One of the nicest compliments I’ve gotten about my books is that the characters seem real. Well thank goodness, because sometimes I forget and think they are!
One of the most common pieces of advice writers hear is: Write what you know. That works great for me. I grew up in a family of storytellers—the seventh generation to live on our farm in West Virginia. Dinnertime was filled with tales of our days, sometimes with a little embroidery thrown in, and if we ran out we could always ask Dad to retell one of our favorites. It’s those stories of his growing up that are almost mythical for me. So many of the characters—my grandparents, great uncle, great grandmother, Dad’s childhood acquaintances—were gone by the time I took an interest. Even so, they live on through his stories. Now I have a chance to go back to that “simpler” time when life was pretty well confined to a small community of people who supported each other. I know I romanticize it, but I think that’s okay. My stories are a love letter to Appalachia.
So over the next few weeks, I thought I’d introduce you to some of the “real” characters who inspire my books. The photo above is of me in my Grandma Burla’s lap. (Burla . . . Perla). I did get to know her well. She died just a few years ago at 97 and she was a great resource for stories about other family members who had gone on before.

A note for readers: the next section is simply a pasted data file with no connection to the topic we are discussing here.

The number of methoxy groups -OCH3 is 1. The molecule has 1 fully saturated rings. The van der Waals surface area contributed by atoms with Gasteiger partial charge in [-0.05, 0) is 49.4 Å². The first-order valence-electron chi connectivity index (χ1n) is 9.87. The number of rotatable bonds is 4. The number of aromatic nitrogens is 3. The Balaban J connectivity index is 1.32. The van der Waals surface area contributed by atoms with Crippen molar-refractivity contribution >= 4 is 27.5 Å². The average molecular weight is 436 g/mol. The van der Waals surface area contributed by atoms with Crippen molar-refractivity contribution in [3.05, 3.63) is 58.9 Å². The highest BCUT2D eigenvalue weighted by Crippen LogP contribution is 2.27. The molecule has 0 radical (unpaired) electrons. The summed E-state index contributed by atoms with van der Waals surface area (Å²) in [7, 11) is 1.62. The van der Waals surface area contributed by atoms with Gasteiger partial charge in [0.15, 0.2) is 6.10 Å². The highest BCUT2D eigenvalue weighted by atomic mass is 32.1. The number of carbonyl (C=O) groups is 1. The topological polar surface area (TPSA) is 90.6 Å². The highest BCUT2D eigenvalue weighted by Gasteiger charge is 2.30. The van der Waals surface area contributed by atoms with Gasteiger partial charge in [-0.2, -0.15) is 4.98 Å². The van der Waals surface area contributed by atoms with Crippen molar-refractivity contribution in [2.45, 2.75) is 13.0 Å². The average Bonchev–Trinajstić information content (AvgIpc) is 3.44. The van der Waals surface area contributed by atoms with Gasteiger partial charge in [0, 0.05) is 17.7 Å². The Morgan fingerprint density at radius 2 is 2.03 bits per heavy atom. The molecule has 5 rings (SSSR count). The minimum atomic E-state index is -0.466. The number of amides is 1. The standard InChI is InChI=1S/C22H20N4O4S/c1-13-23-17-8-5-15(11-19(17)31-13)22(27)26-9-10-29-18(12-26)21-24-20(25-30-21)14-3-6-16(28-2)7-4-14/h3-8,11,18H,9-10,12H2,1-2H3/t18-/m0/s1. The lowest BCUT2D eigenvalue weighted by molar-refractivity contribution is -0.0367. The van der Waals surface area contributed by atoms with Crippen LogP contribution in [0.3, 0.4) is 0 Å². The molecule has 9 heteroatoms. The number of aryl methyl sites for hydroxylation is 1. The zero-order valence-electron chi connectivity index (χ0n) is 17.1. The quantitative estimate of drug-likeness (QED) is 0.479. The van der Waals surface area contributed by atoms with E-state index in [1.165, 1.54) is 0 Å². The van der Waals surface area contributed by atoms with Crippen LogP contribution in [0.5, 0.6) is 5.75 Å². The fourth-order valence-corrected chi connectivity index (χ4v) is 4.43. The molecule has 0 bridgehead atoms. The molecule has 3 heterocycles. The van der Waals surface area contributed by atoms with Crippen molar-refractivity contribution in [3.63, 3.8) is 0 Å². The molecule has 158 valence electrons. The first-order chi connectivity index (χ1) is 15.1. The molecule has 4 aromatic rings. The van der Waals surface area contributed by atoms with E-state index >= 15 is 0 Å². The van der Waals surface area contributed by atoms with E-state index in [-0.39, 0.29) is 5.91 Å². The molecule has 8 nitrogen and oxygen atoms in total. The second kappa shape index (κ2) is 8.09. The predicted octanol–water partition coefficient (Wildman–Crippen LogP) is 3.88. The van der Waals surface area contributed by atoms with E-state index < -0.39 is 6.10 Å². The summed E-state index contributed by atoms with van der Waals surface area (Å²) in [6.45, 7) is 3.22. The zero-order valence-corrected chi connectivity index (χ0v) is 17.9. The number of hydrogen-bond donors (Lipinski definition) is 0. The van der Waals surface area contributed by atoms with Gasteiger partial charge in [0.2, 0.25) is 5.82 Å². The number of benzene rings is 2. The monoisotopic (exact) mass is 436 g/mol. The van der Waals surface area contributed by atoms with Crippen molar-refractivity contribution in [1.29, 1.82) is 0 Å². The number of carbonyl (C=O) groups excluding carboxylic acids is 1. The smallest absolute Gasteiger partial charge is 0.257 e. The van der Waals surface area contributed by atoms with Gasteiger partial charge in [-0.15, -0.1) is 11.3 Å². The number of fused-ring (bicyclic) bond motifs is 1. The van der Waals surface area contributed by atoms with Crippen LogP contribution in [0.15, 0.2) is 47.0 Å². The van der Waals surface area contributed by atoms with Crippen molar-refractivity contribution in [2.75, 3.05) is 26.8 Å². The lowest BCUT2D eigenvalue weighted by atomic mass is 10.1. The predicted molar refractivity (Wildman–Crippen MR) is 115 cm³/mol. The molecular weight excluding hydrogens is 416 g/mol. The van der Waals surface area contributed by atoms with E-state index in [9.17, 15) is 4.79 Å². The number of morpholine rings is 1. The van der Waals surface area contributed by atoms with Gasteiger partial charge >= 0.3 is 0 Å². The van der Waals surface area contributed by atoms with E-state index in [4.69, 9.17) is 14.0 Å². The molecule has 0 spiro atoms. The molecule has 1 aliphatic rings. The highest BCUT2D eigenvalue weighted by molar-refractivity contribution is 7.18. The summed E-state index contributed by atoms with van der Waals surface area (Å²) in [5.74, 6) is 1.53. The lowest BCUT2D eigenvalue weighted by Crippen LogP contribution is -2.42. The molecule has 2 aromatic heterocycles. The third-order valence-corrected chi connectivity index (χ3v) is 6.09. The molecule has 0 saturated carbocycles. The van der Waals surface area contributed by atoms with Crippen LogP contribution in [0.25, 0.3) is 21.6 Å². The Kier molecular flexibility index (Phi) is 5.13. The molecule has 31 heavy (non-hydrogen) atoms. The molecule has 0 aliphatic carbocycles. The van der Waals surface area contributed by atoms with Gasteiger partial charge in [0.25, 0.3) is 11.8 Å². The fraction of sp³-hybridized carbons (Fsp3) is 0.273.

The lady on the right is my Great-Grandma Jane. Now she IS mythical. She died when I was ten or thereabouts. I remember her, but was too young to appreciate what a wealth of information she carried. Here are a few of my favorite tidbits about Grandma Jane courtesy of my dad:
- She once took a partial deck of cardboard playing cards from Dad, ripped them in half, and threw them in the coal stove.
- When she prayed aloud in church, she prayed, “Lord, if I have sinned, forgive me.”
- When books from the community’s bookmobile were being damaged, Dad discovered the culprit when he saw her tear a page out because there was a “bad” word on it.
- She was once interviewed for the newspaper and was mortified that they quoted her as if she talked in a country, colloquial style. She did not.
- She didn’t roll up her sleeves when washing dishes or clothes so as not to be unseemly in showing too much skin.
Now, I cannot attest to the truth of all these statements. Dad IS a storyteller. But, oh, what a rich picture they paint!